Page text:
The result is a rough, almost slapstick, adaptation (sexed up just a bit, as they say in Hollywood) of the immortal cure of the fiery-tempered Katharina as accomplished by Petruchio, gay blade of Verona.

Katharina, as you know, was a sore distress to her wealthy father until Petruchio came along, bent upon matrimony and (I regret to report) the handsome accompanying dowry.

Pies are tossed, breakaway chairs and tables are smashed over the eminent co-stars' august brows, and all the tried and true tricks of the early and unashamed Mack Sennett are interpolated.

Still, I doubt if Shakespeare would protest at this. Probably The Taming of the Shrew was done pretty roughly in those robust Elizabethan days.

The movie version, however, changes the basic idea of Mr. Shakespeare, as Hollywood versions always do. When Petruchio, groggy from a well directed boudoir bench, capitulates on the wedding night in Katharina's arms, it seems to me that the bridegroom has lost the battle, for all his bombast and storming.

And that, of course, was not what the bard intended, not by a long shot.

Mr. Fairbanks, in the role of Petruchio, far outshines his wife. Miss Pickford seems to me ill-fitted for the part of Katharina. Her shrewish tirades come nearer to being petulant pouts than storms to send all Padua quaking. The other members of the cast are merely incidental.

THE TAMING OF THE SHREW is short, running but little over an hour, and it isn't going to set the film world afire.

Even at that, Shakespeare does not get all the credit. Director Sam Taylor is listed as aiding in the dialogue. These improvements appear to consist principally of inserting Petruchio's comment, "What a wench!" here and there.
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Changsham

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Re: The Taming of the Shrew (1929) Restoration

PostSat Oct 13, 2012 12:07 am

I have the laser disc which is the 1966 reissue. I quite like it and have watched it many times but agree with most of the general criticisms. Mary looks pretty but sounds hoarse and husky and is always scowling. Fairbanks is much better, quite amusing but his voice never seems to fit his silent dashing persona. Would have been a better film if both just remained producers and found others to play their parts. The supporting cast were better. But then there were few actors who were comfortable with sound and Shakespere has always been difficult to transfer on film. Dorothy MacKaill would have been great as Katherina IMO though. I will love to see the original uncut version.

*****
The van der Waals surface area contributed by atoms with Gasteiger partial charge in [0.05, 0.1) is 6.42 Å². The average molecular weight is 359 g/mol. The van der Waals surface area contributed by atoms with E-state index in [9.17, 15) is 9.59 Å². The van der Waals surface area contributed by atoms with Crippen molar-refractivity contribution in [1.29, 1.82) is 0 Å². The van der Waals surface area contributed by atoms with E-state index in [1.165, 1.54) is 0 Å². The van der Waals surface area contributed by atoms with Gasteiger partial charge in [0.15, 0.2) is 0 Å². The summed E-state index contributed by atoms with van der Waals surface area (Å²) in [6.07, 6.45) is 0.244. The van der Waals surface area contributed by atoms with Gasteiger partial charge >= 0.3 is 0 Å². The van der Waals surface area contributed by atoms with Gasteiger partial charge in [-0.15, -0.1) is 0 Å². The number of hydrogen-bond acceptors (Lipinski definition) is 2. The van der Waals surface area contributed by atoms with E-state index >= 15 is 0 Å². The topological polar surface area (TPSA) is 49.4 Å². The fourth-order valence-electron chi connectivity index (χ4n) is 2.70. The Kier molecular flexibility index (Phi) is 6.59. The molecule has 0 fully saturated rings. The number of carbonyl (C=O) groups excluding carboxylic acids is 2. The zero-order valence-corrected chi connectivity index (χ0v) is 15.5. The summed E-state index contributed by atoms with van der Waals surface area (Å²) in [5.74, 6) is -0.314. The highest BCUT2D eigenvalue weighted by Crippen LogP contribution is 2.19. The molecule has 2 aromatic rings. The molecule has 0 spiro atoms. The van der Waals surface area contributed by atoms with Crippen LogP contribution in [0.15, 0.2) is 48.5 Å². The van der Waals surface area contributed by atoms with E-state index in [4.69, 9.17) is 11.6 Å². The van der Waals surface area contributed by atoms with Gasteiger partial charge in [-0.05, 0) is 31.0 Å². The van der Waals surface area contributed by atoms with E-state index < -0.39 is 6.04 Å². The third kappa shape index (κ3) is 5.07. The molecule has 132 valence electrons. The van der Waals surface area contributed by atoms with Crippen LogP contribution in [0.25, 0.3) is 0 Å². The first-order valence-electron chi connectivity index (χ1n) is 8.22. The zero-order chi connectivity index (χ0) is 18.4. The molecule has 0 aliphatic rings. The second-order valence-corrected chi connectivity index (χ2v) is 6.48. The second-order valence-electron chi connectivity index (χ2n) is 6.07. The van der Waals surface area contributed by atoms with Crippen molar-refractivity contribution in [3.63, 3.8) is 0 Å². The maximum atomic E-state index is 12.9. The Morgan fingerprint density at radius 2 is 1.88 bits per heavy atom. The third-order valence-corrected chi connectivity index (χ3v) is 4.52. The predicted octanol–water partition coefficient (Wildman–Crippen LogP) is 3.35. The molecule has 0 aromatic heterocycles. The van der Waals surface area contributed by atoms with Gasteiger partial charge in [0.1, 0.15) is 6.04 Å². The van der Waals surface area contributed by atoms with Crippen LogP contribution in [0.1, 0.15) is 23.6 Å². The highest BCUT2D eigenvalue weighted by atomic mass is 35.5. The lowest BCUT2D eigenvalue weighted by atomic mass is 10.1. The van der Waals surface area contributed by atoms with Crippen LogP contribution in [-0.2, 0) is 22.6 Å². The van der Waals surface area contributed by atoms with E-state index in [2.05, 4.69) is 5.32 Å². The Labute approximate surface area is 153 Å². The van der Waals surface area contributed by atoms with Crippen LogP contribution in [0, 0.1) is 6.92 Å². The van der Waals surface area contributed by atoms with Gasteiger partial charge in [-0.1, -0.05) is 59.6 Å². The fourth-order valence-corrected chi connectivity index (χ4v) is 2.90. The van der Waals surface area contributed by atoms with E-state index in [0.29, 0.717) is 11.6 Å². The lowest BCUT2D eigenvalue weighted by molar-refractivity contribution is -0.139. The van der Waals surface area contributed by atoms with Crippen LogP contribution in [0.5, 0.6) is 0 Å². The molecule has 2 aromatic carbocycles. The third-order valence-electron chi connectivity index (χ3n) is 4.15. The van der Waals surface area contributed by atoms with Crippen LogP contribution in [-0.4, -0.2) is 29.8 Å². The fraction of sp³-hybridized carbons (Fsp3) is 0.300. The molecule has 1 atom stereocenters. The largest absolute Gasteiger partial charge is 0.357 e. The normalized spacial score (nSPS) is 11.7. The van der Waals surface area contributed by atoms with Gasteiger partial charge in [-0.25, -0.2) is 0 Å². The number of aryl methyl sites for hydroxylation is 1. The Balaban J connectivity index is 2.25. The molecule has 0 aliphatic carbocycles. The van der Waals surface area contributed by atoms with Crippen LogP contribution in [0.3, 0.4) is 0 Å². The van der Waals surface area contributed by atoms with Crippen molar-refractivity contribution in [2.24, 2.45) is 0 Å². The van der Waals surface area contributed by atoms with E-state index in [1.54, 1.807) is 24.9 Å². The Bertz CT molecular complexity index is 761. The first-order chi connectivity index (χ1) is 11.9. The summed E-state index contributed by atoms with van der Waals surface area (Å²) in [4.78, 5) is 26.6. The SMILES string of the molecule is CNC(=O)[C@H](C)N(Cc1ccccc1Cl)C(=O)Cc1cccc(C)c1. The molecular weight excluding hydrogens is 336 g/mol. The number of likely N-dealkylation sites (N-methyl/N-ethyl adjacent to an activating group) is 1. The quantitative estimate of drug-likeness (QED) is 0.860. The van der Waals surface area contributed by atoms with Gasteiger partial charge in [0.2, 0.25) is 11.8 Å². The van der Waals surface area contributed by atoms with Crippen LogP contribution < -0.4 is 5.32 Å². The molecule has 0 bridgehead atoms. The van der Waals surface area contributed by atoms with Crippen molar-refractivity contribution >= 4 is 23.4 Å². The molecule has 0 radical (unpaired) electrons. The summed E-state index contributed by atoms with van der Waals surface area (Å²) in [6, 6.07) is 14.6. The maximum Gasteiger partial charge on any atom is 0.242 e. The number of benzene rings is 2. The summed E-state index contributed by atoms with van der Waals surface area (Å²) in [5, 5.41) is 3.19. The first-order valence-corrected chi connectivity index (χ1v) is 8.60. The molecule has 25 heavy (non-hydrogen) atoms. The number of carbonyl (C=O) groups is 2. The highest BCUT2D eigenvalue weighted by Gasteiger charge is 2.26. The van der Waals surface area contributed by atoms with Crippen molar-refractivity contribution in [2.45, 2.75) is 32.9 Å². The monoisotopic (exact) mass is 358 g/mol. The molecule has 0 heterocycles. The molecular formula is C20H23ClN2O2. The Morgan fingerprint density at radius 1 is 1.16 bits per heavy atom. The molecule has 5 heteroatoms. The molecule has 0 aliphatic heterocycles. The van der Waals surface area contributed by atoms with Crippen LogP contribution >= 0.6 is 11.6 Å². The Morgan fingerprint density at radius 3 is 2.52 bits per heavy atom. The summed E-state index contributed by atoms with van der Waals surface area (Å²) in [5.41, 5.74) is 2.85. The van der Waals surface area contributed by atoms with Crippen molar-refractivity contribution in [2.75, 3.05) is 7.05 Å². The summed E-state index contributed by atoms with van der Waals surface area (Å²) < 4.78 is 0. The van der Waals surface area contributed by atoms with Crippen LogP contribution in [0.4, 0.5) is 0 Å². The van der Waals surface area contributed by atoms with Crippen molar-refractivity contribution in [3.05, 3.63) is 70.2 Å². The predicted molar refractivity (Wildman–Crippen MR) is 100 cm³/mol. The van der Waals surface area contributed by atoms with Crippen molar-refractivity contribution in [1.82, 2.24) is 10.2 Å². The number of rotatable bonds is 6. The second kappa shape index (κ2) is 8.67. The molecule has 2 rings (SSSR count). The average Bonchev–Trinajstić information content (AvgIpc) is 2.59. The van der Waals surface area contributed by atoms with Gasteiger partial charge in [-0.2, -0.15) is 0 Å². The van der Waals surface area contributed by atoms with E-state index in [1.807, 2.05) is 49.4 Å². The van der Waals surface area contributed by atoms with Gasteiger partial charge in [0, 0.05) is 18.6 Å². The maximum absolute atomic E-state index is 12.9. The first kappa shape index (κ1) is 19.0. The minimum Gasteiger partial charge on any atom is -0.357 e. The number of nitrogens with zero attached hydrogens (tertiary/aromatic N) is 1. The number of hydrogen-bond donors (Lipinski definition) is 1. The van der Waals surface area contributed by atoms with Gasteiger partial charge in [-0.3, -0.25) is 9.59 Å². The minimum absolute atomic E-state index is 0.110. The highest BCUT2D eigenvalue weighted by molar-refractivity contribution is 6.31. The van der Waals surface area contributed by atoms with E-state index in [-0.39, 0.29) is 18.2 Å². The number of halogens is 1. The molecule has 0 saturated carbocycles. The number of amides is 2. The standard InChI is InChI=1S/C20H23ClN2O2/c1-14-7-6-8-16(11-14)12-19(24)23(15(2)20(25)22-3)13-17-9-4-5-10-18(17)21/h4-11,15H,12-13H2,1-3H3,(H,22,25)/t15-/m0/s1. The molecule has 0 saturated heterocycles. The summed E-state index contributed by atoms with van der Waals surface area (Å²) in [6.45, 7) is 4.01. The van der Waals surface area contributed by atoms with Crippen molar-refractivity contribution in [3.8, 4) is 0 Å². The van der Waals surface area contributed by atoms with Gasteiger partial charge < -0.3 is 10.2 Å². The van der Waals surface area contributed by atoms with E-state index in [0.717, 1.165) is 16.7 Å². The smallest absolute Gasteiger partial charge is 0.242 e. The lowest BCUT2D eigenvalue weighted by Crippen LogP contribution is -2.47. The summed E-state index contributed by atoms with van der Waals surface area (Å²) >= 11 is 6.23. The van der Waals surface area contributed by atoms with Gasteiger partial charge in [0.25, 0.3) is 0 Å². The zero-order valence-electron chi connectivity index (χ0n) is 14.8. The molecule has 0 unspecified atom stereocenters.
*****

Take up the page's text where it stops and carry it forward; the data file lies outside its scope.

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MovieQueen2012

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Re: Restored Taming of the Shrew (1929) in DC on Jan 12

PostFri Jan 04, 2013 12:32 pm

I like the 1929 sound much better. I'm looking forward to seeing MoMA's restoration from Fairbanks's material. It should be fun!

Best,

Christel
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John Martinez

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Re: The Taming of the Shrew (1929) Restoration

PostSat Jan 12, 2013 10:24 pm

CoffeeDan wrote:Personally, I'd like to know if the original writing credit will be restored. You know the one: "By William Shakespeare. Additional dialogue by Sam Taylor." Since it was changed to "Adapted and directed by Sam Taylor" in the 1966 reissue print, some insist it was an urban legend. But several critics mentioned the credit in their reviews after the premiere, and it was even used in the film's publicity.


I saw it today, and there was no "Additional dialogue by Sam Taylor" in the title cards. As mentioned in this thread, the source of the print shown was Fairbanks' own print donated to MOMA in the 1930s, not a reissue print.
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MovieQueen2012

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Re: Restored Taming of the Shrew (1929) in DC on Jan 12